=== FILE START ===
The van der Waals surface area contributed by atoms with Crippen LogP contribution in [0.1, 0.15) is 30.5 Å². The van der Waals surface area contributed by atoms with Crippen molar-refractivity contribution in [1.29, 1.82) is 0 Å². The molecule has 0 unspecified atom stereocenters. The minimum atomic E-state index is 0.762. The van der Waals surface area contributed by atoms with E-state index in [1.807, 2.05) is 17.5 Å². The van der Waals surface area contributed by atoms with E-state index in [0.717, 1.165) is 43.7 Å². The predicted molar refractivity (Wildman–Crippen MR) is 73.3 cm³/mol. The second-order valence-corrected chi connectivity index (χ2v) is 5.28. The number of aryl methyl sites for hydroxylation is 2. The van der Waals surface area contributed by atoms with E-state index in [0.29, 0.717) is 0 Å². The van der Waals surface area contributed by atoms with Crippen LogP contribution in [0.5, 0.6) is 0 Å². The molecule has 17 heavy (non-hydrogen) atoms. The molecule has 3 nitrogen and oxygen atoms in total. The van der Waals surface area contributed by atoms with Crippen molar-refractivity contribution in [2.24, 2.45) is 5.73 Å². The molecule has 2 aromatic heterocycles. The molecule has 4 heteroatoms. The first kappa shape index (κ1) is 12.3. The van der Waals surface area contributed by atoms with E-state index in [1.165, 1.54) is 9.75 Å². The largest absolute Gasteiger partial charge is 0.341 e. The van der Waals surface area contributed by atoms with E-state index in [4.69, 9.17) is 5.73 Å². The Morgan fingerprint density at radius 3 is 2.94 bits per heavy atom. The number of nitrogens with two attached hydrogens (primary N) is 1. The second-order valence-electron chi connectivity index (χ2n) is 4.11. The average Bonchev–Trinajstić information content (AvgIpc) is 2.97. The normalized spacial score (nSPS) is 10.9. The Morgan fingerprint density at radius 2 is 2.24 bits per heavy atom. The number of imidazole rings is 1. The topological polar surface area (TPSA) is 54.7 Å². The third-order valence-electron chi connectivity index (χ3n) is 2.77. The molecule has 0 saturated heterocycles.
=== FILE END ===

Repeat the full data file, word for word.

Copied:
The van der Waals surface area contributed by atoms with Crippen LogP contribution in [0.1, 0.15) is 30.5 Å². The van der Waals surface area contributed by atoms with Crippen molar-refractivity contribution in [1.29, 1.82) is 0 Å². The molecule has 0 unspecified atom stereocenters. The minimum atomic E-state index is 0.762. The van der Waals surface area contributed by atoms with E-state index in [1.807, 2.05) is 17.5 Å². The van der Waals surface area contributed by atoms with E-state index in [0.717, 1.165) is 43.7 Å². The predicted molar refractivity (Wildman–Crippen MR) is 73.3 cm³/mol. The second-order valence-corrected chi connectivity index (χ2v) is 5.28. The number of aryl methyl sites for hydroxylation is 2. The van der Waals surface area contributed by atoms with E-state index in [0.29, 0.717) is 0 Å². The van der Waals surface area contributed by atoms with Crippen LogP contribution in [0.5, 0.6) is 0 Å². The molecule has 17 heavy (non-hydrogen) atoms. The molecule has 3 nitrogen and oxygen atoms in total. The van der Waals surface area contributed by atoms with Crippen molar-refractivity contribution in [2.24, 2.45) is 5.73 Å². The molecule has 2 aromatic heterocycles. The molecule has 4 heteroatoms. The first kappa shape index (κ1) is 12.3. The van der Waals surface area contributed by atoms with E-state index in [1.165, 1.54) is 9.75 Å². The largest absolute Gasteiger partial charge is 0.341 e. The van der Waals surface area contributed by atoms with E-state index in [4.69, 9.17) is 5.73 Å². The Morgan fingerprint density at radius 3 is 2.94 bits per heavy atom. The number of nitrogens with two attached hydrogens (primary N) is 1. The second-order valence-electron chi connectivity index (χ2n) is 4.11. The average Bonchev–Trinajstić information content (AvgIpc) is 2.97. The normalized spacial score (nSPS) is 10.9. The Morgan fingerprint density at radius 2 is 2.24 bits per heavy atom. The number of imidazole rings is 1. The topological polar surface area (TPSA) is 54.7 Å². The third-order valence-electron chi connectivity index (χ3n) is 2.77. The molecule has 0 saturated heterocycles.